It was only in the last 18 months that I finally figured out what I’m supposed to do as Dyn CEO (took long enough!). I’m completely drafting off other people but here’s the description I adopted: set and communicate the strategic direction of the company, hire and retain the best talent and make sure there is money in the bank.
Each year, my job has evolved and certain aspects of these three roles has become more important. In previous years, I was more admin/financial (making sure there was money in the bank), some years I was more technology/product (setting the direction), and some years sales/marketing/hiring (talent).
Perhaps the most exciting part of the job is that you are always measured on a moving and growing target. In this first post, I’ll talk about what they mean to me.
Set and Communicate the Strategic Direction
This is about defining what is the company is and what the company is not. It’s important to think of them as two different functions since you need to know what the plan is and then talk about it. Those are different skills.
For me, I’m better at setting the direction. One of my strengths (a la Strengthsfinder) is an Arranger. It’s about putting all of the pieces together from sales, product, engineering, marketing, client services and operations. Saying no, rather than saying yes, is better at describing what the company is. It’s everything from whether you build a service and sell it, build it internally and what you double down on versus what you skimp on.
I don’t have an epiphany when it comes to our game plan; it’s an organic and iterative piece of work. One month, I might be cold to an idea, warm to the concept over a few months and then be on top of it a couple months later. While the yearly planning cycle is an arbitrary checkpoint, it does serve as a nice way to coherently review and put together a plan.
To make up for that, we try to talk about plans in a variety of monthly meetings, quarterly company performance meetings and in small gatherings. Sometimes it’s in the break room, bathroom or through random emails with different ideas or questions. We also constantly talk and test our theories with friends and colleagues outside of Dyn. They are all data points that go into a game plan.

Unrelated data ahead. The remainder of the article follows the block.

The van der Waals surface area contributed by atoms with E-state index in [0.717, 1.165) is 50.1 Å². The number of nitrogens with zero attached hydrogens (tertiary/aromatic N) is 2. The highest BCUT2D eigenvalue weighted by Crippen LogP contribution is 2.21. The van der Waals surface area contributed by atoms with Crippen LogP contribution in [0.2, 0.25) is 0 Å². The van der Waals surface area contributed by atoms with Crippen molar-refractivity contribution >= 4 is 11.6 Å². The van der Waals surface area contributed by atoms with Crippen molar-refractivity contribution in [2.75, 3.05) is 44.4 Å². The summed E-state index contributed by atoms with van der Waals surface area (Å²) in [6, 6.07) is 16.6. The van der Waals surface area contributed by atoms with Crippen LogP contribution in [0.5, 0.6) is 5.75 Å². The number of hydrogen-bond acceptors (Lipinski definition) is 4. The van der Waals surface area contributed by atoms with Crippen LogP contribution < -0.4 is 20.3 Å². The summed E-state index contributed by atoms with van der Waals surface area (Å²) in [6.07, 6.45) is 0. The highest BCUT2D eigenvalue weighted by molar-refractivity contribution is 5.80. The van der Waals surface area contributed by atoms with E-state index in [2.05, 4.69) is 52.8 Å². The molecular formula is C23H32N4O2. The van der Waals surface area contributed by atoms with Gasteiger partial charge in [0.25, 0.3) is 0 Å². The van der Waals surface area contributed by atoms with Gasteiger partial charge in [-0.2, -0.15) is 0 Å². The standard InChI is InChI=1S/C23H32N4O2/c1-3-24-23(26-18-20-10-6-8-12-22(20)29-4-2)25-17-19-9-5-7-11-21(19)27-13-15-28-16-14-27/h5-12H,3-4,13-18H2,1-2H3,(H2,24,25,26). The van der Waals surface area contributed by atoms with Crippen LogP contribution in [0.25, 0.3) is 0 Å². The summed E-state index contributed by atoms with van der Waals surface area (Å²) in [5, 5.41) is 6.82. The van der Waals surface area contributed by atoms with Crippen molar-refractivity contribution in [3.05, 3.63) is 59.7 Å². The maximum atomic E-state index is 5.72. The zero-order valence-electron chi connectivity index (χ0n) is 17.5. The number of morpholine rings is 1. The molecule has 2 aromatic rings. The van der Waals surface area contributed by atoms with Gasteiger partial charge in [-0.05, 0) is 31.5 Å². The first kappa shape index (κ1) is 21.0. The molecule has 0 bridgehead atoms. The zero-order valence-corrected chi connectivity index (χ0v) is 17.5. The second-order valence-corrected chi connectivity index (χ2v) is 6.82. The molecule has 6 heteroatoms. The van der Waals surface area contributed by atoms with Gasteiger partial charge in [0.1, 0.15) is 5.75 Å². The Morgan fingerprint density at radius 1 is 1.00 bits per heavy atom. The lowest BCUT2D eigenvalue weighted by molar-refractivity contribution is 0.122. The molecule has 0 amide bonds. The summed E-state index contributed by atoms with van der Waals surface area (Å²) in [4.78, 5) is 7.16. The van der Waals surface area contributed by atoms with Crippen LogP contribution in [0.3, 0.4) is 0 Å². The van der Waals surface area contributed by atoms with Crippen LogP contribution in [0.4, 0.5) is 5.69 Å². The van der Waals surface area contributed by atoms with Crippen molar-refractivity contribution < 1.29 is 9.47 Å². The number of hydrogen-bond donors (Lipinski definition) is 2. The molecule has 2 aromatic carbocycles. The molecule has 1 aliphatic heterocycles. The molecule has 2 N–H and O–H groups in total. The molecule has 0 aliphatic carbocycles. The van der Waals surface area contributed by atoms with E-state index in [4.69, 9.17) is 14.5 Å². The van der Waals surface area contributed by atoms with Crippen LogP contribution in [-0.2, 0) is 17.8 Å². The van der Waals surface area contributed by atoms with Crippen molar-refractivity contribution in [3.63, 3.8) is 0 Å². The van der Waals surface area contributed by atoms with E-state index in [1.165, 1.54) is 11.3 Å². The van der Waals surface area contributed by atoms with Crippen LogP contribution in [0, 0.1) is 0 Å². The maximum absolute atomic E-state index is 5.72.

Plans are guidelines and not rules. At the same time, strategic plans are more frequently eroded through 1000 decisions rather than a single call. It’s important that the plan evolves in a way that supports the overall goals of the plan.
So We Are An Email Company
How we became an email company is an interesting story. An earlier theme that we’ve had with DynDNS.com is to do things your ISP should just do. Back in 2003, we wanted to add some email processing services, not email hosting. At the time, we were pretty small so we just wrote them and put it live.
Since then, we’ve had some email services that work well, have a decent following and are well received by our customers. When we started providing enterprise services, our customers asked if our email services were going to be available for them in an enterprise world. It was added to the short list of things to offer.
Fast forward to the near present and we’re thinking about what new thing makes sense in the enterprise portfolio. While performance through DNS and analytics or reporting seemed like logical additions, we wanted to do something that would fit a wider audience and was a bit different. Any of those things seemed so predictable and the players in those spaces are pretty established.
At the same time, we have had the email services on DynDNS.com (our ecommerce site) and wanted to make sure that it continues to get love and care. For our newsletters, we had been using SendLabs for sending our messages to our audience of users. We thought this is an issue for other organizations. They start off sending a few hundred messages which is fine but then it gets to thousands and tens of thousands and they have to deal with deliverability. We started talking with the people at SendLabs and the rest is history.
People who head up strategy (whatever that is) spend a lot of time trying to predict what is next. I don’t think Dyn is a trendsetter but more of a legitimizer. We carefully watch what people are doing and where people are running into problems. What we excel at is identifying common infrastructure problems, automating them and running them super efficiently. Our next trick is going to be solving problems that people are starting to face and talk about. Who knows what it is?
Are you a CEO or head of an organization that faces similar challenges and questions? What has worked and what hasn’t?